Then the Australian trait of tall poppy syndrome reared its head, cutting down a promising footballer at a key moment in his growth.

A day before the Macarthur clash, the Reds were rocked by reports that two clubs had approached Football Australia requesting Irankunda be stood down during the Olyroos' Asian Cup window for supposedly rejecting an approach to join the squad.

Veart claimed that two of the clubs that Adelaide will play in the season's final weeks were responsible for the report. Central Coast Chairman Richard Peil confirmed today that the Mariners were one of the clubs to question Football Australia.

“He (Irankunda) didn’t speak to anyone from FA (Football Australia). There was no contact whatsoever from the FA to Nestor, so I don’t know where it’s coming from," Veart said following Adelaide's 2-1 defeat to the Bulls on Friday night.

"I had a conversation with Tony Vidmar before the squad was announced, and had a conversation after the squad was announced, and I had a conversation with him this week. At no time did they select him."




After reiterating that an official call-up never arrived, Veart shared his disappointment at the two clubs that tried getting in the way of a talented young player and his football.

"I suppose it’s disappointing that two clubs wanted to try and stop a young player from playing football. It says more about the two clubs than what it does about Nestor,” he said.

This part of the situation is discouraging. Adelaide's remaining games, before the initial reports, included matches against Macarthur, Western United, the Mariners, and Brisbane Roar. All four clubs have relied heavily on their young players this season.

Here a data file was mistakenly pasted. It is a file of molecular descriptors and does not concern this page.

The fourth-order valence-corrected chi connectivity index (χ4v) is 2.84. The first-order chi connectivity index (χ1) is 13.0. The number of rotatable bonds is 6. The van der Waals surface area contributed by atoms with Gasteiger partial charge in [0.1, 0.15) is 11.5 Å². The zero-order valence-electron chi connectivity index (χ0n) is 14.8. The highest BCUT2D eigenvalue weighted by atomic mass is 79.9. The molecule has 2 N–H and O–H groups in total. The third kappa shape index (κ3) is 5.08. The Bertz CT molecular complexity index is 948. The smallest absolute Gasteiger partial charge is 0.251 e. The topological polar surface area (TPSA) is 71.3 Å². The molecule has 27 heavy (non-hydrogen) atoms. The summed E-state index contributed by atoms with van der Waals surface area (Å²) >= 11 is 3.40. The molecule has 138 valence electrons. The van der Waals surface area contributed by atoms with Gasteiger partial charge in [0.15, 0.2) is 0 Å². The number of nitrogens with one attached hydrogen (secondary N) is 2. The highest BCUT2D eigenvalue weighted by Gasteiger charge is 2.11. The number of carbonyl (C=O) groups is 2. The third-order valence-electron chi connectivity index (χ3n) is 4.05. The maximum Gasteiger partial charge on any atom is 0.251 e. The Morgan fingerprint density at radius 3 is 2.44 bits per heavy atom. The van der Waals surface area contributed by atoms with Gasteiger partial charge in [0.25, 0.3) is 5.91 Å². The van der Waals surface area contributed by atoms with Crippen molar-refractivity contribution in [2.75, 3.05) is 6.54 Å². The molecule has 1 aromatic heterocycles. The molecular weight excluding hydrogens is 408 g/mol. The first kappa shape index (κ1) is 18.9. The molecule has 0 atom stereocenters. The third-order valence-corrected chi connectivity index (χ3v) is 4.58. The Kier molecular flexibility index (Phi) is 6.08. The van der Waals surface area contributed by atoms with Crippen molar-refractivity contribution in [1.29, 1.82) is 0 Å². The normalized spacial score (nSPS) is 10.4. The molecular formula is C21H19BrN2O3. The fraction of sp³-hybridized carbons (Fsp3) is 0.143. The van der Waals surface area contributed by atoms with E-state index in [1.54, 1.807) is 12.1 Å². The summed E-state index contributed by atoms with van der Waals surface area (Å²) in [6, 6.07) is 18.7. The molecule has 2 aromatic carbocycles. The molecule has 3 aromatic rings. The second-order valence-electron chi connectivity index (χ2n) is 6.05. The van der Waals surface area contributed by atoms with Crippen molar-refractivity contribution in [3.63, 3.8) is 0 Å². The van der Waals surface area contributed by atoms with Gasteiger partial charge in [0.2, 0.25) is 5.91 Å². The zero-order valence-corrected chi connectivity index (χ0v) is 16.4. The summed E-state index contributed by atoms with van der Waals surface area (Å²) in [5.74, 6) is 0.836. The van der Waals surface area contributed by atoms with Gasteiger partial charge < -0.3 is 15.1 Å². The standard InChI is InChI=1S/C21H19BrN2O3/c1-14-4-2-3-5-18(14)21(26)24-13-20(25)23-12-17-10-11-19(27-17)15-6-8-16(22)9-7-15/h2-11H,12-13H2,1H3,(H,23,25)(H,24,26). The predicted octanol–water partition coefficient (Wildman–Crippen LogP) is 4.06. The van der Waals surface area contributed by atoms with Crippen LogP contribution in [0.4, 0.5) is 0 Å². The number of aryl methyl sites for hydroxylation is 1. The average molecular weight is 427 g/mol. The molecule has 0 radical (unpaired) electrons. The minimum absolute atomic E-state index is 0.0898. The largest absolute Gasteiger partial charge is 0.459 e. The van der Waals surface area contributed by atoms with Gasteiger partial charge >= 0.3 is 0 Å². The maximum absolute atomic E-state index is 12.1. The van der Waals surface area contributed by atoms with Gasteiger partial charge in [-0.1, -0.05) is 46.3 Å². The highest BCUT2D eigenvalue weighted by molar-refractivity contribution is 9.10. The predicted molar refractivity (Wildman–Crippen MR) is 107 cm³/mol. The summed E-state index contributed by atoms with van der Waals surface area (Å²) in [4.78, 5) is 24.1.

When clubs with similar priorities to Adelaide's start targeting Australia's top talent just days after the Olyroos coach highlighted the tough spot the 18-year-old is in, it reveals a lot about the self-interest prevalent in our country's football scene.

Trying to block a future Socceroo's path to playing time in a country where young footballers already struggle for game time is perplexing. It is even more frustrating when Irankunda was already left out of the initial squad and did not cause the situation himself.

If we take Vidmar's comments at face value, staying at home, seeing out the season with Adelaide, and spending quality time with friends and family before jetting off to Munich would benefit Irankunda at this stage of his career. If the coach had thought otherwise, you would think he would have selected him for the initial squad.

Say an official approach from Football Australia did arrive, which by all accounts, it did not, it completely contradicts what Vidmar stated after Irankunda's original omission.

Front Page Football: Nestory Irankunda Adelaide United fans Australian Football Olyroos

Two clubs lobbied the standing down of Reds crowd favourite Nestory Irankunda to Football Australia. (Image: Ben Blaess/

Football Australia rightly rejected the absurd requests to stand Irankunda down, which saw him deemed available for his final home game at Coopers Stadium.

The two clubs are part of the collective that owns the league earning revenue using the teenager's extensive highlight reel, and despite their appeal to see Irankunda sidelined, the young star showed up ready to play.

Oddly, despite it ending in disappointment, the nature of how the night played out was a fitting end to his time playing in Adelaide.